Just like almost every other town in America.

There are few towns where this is untrue. St. Louis for the Cardinals, Green Bay for the Packers, Pittsburgh for the Steelers, Toronto for the Maple Leafs, Dallas for the Cowboys, Philadelphia for the Eagles, Los Angeles for the Lakers – they all maintain their audiences in good times and bad, both through hinders in seats and eyes on sets.

Here, though, bad teams get dismissed in the most passive-aggressive way of all. We stop attending, watching or talking about them and find other things to do with ourselves, which I would suggest is probably the healthier way to approach entertainment that doesn’t entertain. And because we are also incredibly provincial, we won’t pay attention to those people who are enjoying the week because in our collective world view, any party we’re not at is just people milling about.

But healthier isn’t always the same as viscerally better. Ignoring the Giants’ ferocious battle with Philadelphia for the first draft pick next year, and marveling at the invisibility of the A’s late-season winning just isn’t as much of a hoot when there are so many teams standing on their necks.

Anyway, there are six more days and then the playoffs begin, and they’ll be fascinating because pennant races always are. You'll all be missed.


Hundley still not ready to discuss future; Cain to start during final weekend

Hundley still not ready to discuss future; Cain to start during final weekend

PHOENIX — A few weeks ago, Nick Hundley said he preferred not to talk about his future until the end of the season. We’re close enough, so after hitting the go-ahead homer Monday night, Hundley was again asked about his 2018 plans. He smiled.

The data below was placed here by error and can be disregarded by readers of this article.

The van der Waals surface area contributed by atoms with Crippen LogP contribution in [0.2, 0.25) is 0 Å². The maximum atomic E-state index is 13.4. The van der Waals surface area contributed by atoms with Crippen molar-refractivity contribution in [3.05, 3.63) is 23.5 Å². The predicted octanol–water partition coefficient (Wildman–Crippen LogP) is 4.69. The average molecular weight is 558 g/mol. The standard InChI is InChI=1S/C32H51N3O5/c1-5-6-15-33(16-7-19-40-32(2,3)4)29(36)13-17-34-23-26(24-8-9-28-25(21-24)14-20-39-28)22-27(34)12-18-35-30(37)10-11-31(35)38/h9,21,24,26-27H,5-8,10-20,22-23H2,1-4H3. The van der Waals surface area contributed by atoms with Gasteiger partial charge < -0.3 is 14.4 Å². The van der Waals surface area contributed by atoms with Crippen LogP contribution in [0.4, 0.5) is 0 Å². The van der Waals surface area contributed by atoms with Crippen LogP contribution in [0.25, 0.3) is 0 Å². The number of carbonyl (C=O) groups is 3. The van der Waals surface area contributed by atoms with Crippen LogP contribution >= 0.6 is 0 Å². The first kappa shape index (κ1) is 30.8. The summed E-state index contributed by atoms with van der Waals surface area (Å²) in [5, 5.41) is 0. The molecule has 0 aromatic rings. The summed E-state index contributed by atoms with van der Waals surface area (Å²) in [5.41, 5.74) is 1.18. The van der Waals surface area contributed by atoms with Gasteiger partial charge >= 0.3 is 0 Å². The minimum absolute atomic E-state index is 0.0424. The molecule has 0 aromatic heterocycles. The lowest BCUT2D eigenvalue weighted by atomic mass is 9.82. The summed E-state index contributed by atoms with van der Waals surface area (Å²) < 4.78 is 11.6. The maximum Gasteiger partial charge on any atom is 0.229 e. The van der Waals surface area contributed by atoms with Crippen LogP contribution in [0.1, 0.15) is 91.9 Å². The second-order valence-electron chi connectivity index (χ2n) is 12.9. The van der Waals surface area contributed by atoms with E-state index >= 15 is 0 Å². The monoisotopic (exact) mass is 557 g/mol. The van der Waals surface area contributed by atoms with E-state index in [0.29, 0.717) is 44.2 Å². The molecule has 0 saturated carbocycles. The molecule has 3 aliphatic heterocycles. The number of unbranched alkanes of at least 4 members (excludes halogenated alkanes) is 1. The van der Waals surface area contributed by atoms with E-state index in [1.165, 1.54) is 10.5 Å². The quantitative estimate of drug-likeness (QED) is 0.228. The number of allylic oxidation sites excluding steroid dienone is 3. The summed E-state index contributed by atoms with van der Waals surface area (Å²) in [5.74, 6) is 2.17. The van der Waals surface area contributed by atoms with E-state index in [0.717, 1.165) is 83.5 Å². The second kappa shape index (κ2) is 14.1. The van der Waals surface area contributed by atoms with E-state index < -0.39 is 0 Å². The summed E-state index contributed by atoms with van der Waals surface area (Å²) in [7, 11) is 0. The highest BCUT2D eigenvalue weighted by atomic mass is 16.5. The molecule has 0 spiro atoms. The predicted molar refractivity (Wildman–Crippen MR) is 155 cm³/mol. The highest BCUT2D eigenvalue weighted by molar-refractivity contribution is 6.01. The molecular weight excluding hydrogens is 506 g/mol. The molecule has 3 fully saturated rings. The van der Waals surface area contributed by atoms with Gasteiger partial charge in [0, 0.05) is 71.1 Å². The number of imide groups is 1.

“How many have we got left? Five?” he said. “Ask me Sunday.”

It’s not just the media and fans seeking an answer from the popular backup who has nine homers. The Giants hope to get some feel from Hundley as they finalize offseason plans, and manager Bruce Bochy said he would talk to the veteran this week. Bochy left no doubt about what he hopes will happen.

“I think he knows what we think of him,” he said. 

Hundley, a 34-year-old who came over in the offseason, has been one of the few overachievers this season. He has 32 extra-base hits in 274 at-bats, taking advantage of increased time with Brandon Belt done for the year and Buster Posey sliding over to first base. Hundley is one of the lineup’s more potent right-handed options, and he has earned praise from the starting staff. Johnny Cueto said Hundley helped him navigate a post-clinch Diamondbacks lineup that was essentially pulled straight out of Triple-A. 

Cueto did so with ease, striking out eight in six innings. He evened his record at 8-8, and he’ll have a chance to clinch a winning season on Sunday. Bochy said Cueto will start the final game of the season, and he confirmed that Matt Cain will start either Friday or Saturday. Asked for more details, the manager kept it just as mysterious as his catcher. 

“I’ll let you know tomorrow,” he said.